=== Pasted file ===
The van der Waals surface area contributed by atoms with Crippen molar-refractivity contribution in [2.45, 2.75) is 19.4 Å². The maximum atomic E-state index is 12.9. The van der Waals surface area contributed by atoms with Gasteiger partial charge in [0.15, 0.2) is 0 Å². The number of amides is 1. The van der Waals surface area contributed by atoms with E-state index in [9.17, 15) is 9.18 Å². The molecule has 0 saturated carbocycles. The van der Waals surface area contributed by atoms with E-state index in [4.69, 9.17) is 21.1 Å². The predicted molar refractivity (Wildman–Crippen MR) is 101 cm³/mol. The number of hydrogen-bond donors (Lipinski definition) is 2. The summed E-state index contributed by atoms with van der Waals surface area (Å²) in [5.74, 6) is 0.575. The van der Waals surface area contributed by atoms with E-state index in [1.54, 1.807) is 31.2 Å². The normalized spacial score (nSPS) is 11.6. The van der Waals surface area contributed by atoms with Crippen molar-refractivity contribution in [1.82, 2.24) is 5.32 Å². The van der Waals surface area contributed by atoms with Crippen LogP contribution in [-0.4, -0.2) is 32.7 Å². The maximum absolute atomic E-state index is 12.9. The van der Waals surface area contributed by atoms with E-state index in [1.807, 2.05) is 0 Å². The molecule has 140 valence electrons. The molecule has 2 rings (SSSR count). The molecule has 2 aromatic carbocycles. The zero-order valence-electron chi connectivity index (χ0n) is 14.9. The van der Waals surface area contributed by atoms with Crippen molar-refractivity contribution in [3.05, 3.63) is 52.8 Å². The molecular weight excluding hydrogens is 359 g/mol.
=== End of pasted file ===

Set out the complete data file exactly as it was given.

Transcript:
The van der Waals surface area contributed by atoms with Crippen molar-refractivity contribution in [2.45, 2.75) is 19.4 Å². The maximum atomic E-state index is 12.9. The van der Waals surface area contributed by atoms with Gasteiger partial charge in [0.15, 0.2) is 0 Å². The number of amides is 1. The van der Waals surface area contributed by atoms with E-state index in [9.17, 15) is 9.18 Å². The molecule has 0 saturated carbocycles. The van der Waals surface area contributed by atoms with E-state index in [4.69, 9.17) is 21.1 Å². The predicted molar refractivity (Wildman–Crippen MR) is 101 cm³/mol. The number of hydrogen-bond donors (Lipinski definition) is 2. The summed E-state index contributed by atoms with van der Waals surface area (Å²) in [5.74, 6) is 0.575. The van der Waals surface area contributed by atoms with E-state index in [1.54, 1.807) is 31.2 Å². The normalized spacial score (nSPS) is 11.6. The van der Waals surface area contributed by atoms with Crippen molar-refractivity contribution in [1.82, 2.24) is 5.32 Å². The van der Waals surface area contributed by atoms with Crippen LogP contribution in [-0.4, -0.2) is 32.7 Å². The maximum absolute atomic E-state index is 12.9. The van der Waals surface area contributed by atoms with E-state index in [1.807, 2.05) is 0 Å². The molecule has 140 valence electrons. The molecule has 2 rings (SSSR count). The molecule has 2 aromatic carbocycles. The zero-order valence-electron chi connectivity index (χ0n) is 14.9. The van der Waals surface area contributed by atoms with Crippen molar-refractivity contribution in [3.05, 3.63) is 52.8 Å². The molecular weight excluding hydrogens is 359 g/mol.